You could not see the joins

It is said of the later work of Grinling Gibbons that its quality had diminished and that the joins - previously invisible - between the modules in his pieces of sculpture became apparent. Such could not be said of Michael Painter's excellent and seamless talk about this famous woodcarver to the Society on Tuesday 17th March. Michael Painter is himself a woodcarver and sculptor of some repute. He is a Master Craftsman and head of department at Linford Bridgemans which was established in 1877 to work on the west front of the Cathedral. He has studied at the European School for Craftsmen at San Servolo in Venice and in 1994 was elected as a member into the Royal Society of British Sculptors. He has undertaken work on National Trust buildings, Westminster Abbey, St. Paul's Cathedral and more recently on the fire damaged Windsor Castle. He is well equipped therefore to talk with authority about his illustrious 17th Century predecessor.

Grinling Gibbons was born of English parents in Rotterdam in 1648. He came to York before 1668 where he spent five years with a friend whose grandfather was a stonemason. He then moved to Deptford where he produced carvings on ships and later established a workshop at Ludgate. An early mentor was Edward Pearce who designed the Bishop' Palace in Lichfield and carved the pine staircase at Sudbury Hall, where work by Gibbons can also be seen. Gibbons is best known for his intricate carvings of fruit and flowers, trees, small animals and cherub's heads. He was recommended by Lely, Evelyn and May to Charles II and Christopher Wren. He was given the position of maintenance carver at Windsor Castle and after twenty years he became Surveyor of the King's Works. He was commissioned by Charles II to carve the Cosimo Panel to celebrate the Duke of Tuscany's visit to England. With the accession of James, he undertook much work for Wren mending the choir stalls in St. Paul's Cathedral and the altar piece in St. James Church in London. At the age of 43 Gibbons achieved his pinnacle with his carvings at Petworth House in Sussex. Later he undertook work at Hampton Court. He died in 1721.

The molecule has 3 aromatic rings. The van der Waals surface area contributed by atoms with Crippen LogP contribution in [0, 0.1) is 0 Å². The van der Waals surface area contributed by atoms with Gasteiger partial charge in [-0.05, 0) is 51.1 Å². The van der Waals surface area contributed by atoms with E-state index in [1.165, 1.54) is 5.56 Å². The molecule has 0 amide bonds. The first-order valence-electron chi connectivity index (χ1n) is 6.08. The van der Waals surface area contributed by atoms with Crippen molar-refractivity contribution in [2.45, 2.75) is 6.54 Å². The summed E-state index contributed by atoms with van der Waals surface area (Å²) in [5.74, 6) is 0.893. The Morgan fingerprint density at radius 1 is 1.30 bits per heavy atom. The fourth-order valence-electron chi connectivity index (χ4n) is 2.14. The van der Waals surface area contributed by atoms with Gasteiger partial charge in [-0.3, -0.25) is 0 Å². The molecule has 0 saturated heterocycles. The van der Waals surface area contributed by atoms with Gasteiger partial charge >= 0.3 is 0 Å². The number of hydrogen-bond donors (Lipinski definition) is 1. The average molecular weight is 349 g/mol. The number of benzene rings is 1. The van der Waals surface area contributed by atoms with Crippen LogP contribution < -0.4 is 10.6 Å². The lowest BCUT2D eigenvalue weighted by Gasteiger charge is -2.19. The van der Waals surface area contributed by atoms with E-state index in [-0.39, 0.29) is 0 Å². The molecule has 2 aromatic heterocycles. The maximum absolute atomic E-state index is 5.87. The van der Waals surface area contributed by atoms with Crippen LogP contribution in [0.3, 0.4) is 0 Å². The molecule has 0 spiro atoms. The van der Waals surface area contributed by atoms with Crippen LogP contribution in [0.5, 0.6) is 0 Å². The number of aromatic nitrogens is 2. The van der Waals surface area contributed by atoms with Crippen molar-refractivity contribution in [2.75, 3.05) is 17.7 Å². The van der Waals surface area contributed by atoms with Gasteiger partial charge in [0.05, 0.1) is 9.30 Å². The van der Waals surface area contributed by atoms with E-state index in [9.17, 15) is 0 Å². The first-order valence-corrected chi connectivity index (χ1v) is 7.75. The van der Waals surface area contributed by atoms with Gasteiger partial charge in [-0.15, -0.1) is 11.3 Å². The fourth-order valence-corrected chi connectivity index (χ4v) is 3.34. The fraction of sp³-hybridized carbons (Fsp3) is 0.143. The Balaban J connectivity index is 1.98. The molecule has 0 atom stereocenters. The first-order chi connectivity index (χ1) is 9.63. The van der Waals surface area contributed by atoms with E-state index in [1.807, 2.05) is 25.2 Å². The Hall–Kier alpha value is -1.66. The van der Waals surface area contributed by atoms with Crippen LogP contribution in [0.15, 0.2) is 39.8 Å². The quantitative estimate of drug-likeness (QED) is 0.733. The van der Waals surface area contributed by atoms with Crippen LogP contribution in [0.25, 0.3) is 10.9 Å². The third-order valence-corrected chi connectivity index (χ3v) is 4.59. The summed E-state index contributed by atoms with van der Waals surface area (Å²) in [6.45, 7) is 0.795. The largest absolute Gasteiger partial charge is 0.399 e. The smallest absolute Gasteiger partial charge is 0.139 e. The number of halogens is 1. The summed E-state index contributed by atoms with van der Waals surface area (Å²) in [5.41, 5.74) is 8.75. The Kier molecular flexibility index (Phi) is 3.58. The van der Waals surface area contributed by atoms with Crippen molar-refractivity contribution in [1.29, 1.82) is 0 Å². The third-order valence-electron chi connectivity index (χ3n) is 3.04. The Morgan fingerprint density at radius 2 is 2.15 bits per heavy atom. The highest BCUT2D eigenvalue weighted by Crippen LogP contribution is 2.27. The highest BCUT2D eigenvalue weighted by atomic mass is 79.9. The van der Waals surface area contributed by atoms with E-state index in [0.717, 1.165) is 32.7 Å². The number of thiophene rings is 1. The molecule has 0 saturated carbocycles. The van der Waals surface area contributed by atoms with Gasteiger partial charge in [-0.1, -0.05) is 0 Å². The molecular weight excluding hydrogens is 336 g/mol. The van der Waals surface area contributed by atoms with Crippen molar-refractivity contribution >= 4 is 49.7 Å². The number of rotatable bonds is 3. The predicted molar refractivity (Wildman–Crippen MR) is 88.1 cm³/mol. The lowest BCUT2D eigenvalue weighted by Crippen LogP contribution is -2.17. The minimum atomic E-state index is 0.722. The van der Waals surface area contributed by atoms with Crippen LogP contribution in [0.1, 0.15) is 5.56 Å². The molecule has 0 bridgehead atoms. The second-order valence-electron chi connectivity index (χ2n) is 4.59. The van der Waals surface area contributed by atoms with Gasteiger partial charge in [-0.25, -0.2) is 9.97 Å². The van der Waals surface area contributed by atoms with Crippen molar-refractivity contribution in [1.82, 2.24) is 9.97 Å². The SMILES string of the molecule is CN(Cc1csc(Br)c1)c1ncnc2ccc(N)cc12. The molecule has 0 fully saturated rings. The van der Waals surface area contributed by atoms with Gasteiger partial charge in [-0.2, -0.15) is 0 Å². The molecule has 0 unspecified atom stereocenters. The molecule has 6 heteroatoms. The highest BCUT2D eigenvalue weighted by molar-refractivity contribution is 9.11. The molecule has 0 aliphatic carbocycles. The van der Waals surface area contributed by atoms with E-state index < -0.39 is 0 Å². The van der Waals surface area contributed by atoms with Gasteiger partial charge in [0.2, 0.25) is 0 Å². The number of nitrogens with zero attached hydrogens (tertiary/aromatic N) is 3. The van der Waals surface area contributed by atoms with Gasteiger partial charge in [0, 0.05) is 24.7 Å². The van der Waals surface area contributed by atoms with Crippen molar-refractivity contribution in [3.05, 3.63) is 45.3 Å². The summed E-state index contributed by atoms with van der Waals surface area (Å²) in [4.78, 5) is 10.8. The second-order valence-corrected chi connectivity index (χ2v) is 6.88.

Michael Painter set the life and work of Grinling Gibbons within the context of a brief illustrated resume of the development of woodcarving - from Egyptian carving dating from 2700 BC through African masks, Greek temples, carving on the prows of Viking boats, a thirteenth century carving of a monk on a choir stall, wood engravings by Durer and carvings from Moreton Hall. Crucial to the development of wood carving was the discovery of perspective first employed in painting by Giotto and then Donatello in sculpture in the 1420's. An extraordinary illusion of depth was created within the shallow thicknesses of wood and stone. In addition from 1480 the wood carver began to move away from the painting of his work. Such must have been the influences on Grinling Gibbons. In his turn he inspired and was an influence on later sculptors - Jonathan Main at Trinity College Oxford, Edmund Carpenter at Belton House in Lincolnshire, Charles Henry Simpson at Southwell Minster, Harry Dean at Cheltenham Ladies College. The names of these later sculptors were unfamiliar to me before Michael Painter's talk but then the whole evening was a voyage of discovery in which one learned much about the skills and products of the wood carvers.

Today there are too few skilled practitioners in comparison with the many who work in stone. We are therefore privileged to have in our midst such a craftsman as Michael Painter and one who is also a fine lecturer. It was a stimulating, entertaining, and eloquent presentation befitting the occasion of the Society's first meeting in the comfortable, albeit rather warm setting of the Swan Hotel.

Mike Tole
March 1998